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No Ordinary Love: Romances of Imperial Proportions

By ZODML on Thu, 28/02/2013 - 23:17

No matter where we might lie on the scale of Valentine's Day enthusiasm - whether holding hands and buying roses or dodging Cupid's arrows - it's hard to resist a compelling love story. Poems, plays and novels capture the essence - both joyful and tragic - of this most fundamental of human emotions. From Shakespeare's soulful sonnets and star-crossed couples, to Elizabeth Bennet and Mr Darcy's tempestuous relationship and Chibundu Onuzo's tale of surprising (street hawker meets rich girl) and moving teenage love set in modern Lagos, storybook love - whether happy or ill-fated - will always have its place in our hearts. However, it is real-life stories of devotion that illustrate most vividly the grand power of true love. And who does grand better than royalty?


Queen Victoria and Prince Albert
on their wedding day

 

Victoria and Albert

Queen Victoria, the longest reigning British monarch, is as famous for the remarkable development of the British Empire during the course of her rule as she is for her marriage to Prince Albert of Saxe-Coburg and Gotha. In the book Love Letters of Great Women, Ursula Doyle writes of how Victoria - "headstrong, stubborn, sociable" as a young woman - was "transformed" by her marriage to her clever and commanding cousin which took place just under three years after she had become queen at the age of eighteen. Although as queen she was obliged to buckle tradition and propose to him rather than vice versa, throughout the course of their marriage she grew increasingly reliant on his opinion on subjects as far ranging as the reform of education and the day-to-day running of the royal household. He quickly became her partner in government and she consulted with him on every decision she made. When he died in 1861,

She declared, "his wishes - his plans - about everything, his views about every thing are to be my law! And no human power will make me swerve from what he decided and wished."

Deeply affected by his death, she withdrew from public life - much to the chagrin of her subjects - to mourn for almost ten years. She eventually resumed full duties and is remembered as one of the most popular British monarchs. But as this quotation from a letter written to her uncle, King Leopold of Belgium, suggests, the strength of her love for her husband never waned:

His purity was too great, his aspiration too high for this poor, miserable world! His great soul is now only enjoying that for which it was worthy! And I will not envy him - only pray that mine may be perfected by it and fit to be with him eternally, for which blessed moment I earnestly long.

 


Mumtaz and Shah Jahan (from the cover of
Shah Jahan & The Story of the Taj Mahal)

Shah Jahan, Mumtaz and the Taj Mahal

The Mughal Empire covered most of modern-day India, Pakistan, Bangladesh and Afghanistan. Established in 1526 by Babur, it was the product of a rich blending of Hindu, Persian and many other cultures.
Shah Jahan, the great-great-grandson of Babur, became emperor in 1628 after a bloody struggle for the throne (in Taj Mahal, Elizabeth Mann notes that "[t]hree of his brothers, two young nephews, and two cousins" died - either of "mysterious causes" or after being "murdered on his orders"). He had been betrothed at the age of fifteen to Arjumand Banu Begum (better known as Mumtaz Mahal, meaning "the chosen one of the palace") and eventually married her at the age of twenty in 1612. Their marriage was a happy one: Mumtaz travelled with her husband during all of his military campaigns and was a skillful and intelligent advisor admired for her grace and beauty. When Mumtaz died giving birth to their fourteenth child in 1631, Shah Jahan was heartbroken. He went into mourning for a year, shunning his lavish lifestyle and military duties and dressing in simple garments which matched his now white beard.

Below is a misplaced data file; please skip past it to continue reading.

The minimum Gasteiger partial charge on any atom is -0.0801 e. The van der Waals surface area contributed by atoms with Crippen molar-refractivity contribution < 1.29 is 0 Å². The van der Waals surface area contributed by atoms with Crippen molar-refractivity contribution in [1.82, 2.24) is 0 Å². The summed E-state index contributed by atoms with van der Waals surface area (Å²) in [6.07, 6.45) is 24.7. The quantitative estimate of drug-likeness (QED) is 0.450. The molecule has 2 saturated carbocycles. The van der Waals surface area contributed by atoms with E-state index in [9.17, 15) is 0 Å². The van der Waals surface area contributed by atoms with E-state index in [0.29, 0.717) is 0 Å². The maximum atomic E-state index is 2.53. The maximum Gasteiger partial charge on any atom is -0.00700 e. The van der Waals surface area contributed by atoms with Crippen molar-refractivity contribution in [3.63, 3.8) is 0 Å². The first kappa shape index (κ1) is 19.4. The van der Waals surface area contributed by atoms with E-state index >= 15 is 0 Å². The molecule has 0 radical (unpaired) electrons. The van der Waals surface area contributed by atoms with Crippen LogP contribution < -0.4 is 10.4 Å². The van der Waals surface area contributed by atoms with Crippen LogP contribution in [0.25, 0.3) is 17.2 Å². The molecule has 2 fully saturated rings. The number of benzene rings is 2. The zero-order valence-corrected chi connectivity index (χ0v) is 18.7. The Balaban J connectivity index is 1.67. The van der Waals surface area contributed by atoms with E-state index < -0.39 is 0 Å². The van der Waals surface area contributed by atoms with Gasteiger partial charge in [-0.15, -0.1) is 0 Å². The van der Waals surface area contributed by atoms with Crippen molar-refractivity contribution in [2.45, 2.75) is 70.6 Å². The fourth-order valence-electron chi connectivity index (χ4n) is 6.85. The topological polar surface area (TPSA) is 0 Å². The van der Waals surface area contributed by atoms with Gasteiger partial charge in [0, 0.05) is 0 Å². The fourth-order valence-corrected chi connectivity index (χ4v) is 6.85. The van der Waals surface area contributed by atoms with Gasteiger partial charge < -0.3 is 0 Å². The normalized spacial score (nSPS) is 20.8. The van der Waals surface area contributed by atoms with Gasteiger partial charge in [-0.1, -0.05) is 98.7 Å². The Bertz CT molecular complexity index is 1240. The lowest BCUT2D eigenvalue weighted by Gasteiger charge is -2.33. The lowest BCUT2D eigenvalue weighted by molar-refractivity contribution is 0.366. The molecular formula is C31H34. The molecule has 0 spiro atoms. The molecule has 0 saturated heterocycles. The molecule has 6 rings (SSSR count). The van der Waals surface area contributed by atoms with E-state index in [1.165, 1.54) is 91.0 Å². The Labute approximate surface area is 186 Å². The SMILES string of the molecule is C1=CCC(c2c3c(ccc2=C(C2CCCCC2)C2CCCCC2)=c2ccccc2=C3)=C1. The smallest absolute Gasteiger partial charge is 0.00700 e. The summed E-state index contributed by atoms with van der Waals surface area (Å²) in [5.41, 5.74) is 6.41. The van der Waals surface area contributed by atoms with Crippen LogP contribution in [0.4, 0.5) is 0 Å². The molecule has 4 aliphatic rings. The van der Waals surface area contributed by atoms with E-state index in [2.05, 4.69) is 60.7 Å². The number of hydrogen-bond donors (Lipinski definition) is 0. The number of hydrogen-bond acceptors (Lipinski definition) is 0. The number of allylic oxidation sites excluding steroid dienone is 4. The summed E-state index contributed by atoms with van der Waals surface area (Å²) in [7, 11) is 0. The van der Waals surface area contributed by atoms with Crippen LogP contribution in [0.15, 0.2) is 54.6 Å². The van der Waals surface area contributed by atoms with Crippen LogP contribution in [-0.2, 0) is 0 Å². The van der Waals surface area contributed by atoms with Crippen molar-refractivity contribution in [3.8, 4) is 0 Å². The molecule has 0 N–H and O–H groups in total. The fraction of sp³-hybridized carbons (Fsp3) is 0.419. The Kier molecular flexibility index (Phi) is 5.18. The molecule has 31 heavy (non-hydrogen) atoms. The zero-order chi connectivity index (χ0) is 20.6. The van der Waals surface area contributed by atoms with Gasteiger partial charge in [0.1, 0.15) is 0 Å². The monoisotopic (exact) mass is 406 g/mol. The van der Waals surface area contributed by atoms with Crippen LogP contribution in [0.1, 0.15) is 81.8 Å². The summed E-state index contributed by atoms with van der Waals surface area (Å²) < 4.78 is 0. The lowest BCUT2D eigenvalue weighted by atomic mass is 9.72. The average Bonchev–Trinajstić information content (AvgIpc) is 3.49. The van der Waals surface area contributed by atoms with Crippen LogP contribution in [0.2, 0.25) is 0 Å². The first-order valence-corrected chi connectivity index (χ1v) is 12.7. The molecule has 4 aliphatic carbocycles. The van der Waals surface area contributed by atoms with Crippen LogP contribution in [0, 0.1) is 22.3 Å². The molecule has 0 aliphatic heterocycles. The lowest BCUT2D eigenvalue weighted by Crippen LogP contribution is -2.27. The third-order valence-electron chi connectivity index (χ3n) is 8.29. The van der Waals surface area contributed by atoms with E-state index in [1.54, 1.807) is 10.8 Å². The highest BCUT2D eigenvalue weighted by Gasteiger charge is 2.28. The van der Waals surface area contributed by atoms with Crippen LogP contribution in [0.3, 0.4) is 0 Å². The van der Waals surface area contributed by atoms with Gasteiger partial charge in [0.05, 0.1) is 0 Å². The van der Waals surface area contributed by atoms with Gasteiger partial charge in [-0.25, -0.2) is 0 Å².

Shah Jahan's passion for architecture was the only thing which came close to the love which he had for Mumtaz. It was only to be expected that her tomb "would be an earthly paradise, a symbol of that which awaits all faithful to God". That tomb - the Taj Mahal (or "crown of palaces") - is one of the world's most striking works of architecture, a UNESCO World Heritage site with over three million visitors a year and a visual testament to the everlasting nature of Shah Jahan's love. Set on the banks of the Yamuna River, the Taj Mahal complex covers an area of 95 acres filled with fragrant flower gardens. The mausoleum, built of white marble, has a 44-metre high dome - a stunning combination of ethereality and imposing opulence. Building the mausoleum was as much an opportunity for Shah Jahan to express his devotion to his wife as it was for him to illustrate the wealth and power of his Empire. The Mughal dynasty eventually died out but the Taj Mahal has stood the test of time and set the bar for future lovers breathtakingly high.

Although you may not have the riches of vast empires at your command, may these stories inspire you to treat your loved ones as the kings and queens of your heart.

Below is a selection of books about famous lovers available to borrow at our main library:

This piece was first posted on February 15, 2013.

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